The walk was then, as is certainly not now the case, a plunge into darkness; and there is no other point from which the transformation of the older Boston
is more conspicuous.
You now cross the bridge at night through a circle of radiant lights glancing in brilliant lines through all the suburbs; but in the old nights there was here and there in the distance a dim oil lamp; in time oil gave place to kerosene; then came gas, then electricity, and still the brighter the lamps, the more they multiplied.
The river itself was different; there were far more vessels, and I have myself been hailed on the bridge and offered money to pilot a coasting schooner to Watertown
Seals also came above the wharves and gave Lowell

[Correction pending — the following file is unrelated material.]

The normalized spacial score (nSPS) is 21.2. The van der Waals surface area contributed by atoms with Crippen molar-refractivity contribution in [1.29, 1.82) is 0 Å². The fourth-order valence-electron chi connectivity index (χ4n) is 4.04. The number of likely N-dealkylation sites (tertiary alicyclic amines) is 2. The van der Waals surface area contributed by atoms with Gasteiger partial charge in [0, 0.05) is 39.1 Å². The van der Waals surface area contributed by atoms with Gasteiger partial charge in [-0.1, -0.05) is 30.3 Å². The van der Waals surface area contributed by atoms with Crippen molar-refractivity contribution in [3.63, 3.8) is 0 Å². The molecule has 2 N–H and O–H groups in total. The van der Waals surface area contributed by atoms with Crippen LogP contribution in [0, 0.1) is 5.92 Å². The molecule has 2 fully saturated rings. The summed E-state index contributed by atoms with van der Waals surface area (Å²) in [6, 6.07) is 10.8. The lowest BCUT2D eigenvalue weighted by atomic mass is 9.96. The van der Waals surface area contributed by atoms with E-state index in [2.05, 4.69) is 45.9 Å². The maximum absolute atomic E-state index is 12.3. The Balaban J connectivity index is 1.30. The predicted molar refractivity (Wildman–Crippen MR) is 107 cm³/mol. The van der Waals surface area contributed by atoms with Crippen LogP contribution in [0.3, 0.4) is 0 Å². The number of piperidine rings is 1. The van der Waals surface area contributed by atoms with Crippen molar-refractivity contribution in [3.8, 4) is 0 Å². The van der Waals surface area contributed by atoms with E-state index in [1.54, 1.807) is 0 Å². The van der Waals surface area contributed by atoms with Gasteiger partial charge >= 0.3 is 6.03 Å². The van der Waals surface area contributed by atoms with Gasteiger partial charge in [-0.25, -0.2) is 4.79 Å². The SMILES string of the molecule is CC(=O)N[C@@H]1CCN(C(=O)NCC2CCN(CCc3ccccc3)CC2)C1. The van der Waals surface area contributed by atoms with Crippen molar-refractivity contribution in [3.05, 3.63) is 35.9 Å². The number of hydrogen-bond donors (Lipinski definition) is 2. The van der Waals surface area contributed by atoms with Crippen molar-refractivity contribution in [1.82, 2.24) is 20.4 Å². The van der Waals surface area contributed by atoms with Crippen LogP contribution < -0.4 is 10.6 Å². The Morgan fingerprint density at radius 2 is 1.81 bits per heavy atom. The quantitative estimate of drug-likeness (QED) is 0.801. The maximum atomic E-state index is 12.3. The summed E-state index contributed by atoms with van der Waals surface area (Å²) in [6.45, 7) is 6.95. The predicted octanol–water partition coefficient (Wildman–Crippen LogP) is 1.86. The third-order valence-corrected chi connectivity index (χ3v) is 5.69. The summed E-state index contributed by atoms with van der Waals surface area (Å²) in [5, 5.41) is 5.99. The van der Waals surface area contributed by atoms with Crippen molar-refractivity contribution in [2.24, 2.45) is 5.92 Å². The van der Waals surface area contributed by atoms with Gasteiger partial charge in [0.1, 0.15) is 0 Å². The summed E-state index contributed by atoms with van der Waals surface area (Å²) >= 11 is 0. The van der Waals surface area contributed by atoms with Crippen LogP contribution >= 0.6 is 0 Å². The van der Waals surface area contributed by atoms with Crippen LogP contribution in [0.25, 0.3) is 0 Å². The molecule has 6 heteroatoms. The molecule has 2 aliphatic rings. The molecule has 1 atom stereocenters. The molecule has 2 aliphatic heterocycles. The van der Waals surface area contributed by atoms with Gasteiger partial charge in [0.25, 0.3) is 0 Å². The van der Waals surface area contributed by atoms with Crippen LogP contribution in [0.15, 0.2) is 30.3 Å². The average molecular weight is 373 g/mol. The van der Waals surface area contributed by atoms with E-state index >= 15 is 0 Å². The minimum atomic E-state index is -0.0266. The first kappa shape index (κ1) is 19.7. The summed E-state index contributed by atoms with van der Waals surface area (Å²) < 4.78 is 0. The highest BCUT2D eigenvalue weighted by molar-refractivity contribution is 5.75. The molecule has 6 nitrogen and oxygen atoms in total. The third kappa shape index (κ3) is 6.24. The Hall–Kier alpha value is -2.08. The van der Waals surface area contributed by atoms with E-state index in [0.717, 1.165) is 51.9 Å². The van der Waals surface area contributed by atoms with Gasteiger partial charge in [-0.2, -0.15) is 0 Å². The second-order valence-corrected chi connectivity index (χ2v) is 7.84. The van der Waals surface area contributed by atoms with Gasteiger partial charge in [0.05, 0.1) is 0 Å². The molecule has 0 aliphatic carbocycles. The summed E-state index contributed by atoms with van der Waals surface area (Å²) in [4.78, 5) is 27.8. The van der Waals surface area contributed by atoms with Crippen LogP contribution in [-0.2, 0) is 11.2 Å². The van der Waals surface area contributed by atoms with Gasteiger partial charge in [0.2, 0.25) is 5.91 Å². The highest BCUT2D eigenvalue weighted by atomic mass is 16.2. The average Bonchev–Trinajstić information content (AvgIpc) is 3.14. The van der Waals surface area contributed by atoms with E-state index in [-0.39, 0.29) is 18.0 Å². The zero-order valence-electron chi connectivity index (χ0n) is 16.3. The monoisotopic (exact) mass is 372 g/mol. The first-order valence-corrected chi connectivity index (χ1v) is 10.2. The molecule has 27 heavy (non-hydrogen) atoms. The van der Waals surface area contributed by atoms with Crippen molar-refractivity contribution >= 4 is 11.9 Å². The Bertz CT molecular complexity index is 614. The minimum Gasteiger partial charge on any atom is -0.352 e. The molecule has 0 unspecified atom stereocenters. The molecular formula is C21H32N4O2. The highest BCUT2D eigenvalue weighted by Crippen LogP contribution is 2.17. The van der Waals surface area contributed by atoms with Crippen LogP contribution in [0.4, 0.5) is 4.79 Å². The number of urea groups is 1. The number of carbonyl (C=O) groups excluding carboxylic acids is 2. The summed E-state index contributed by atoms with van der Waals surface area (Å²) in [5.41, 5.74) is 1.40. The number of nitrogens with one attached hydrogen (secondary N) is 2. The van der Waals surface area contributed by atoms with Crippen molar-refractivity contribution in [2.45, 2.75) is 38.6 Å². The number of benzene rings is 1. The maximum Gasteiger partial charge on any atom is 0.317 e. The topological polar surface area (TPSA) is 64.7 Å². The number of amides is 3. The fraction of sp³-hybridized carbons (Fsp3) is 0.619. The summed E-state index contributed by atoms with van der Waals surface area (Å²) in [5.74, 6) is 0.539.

the material for one of his best stories, but one which he never, I think, quite ventured to print.
He saw two farmer lads watching from the bridge one of these visitors as he played in the water.
“Wal, neaow,” said one of the youths, “be them kind oa critters common up this way, do ye suppose?
Be they-or be they?”
“Wal,” responded the other, “dunno's they be, and dunno ez they be.”
This perfect flower of New England
speech, twin blossoms on one stem, delighted Lowell
hugely; and it was so unexampled in my own experience that it always inspired in me a slight distrust,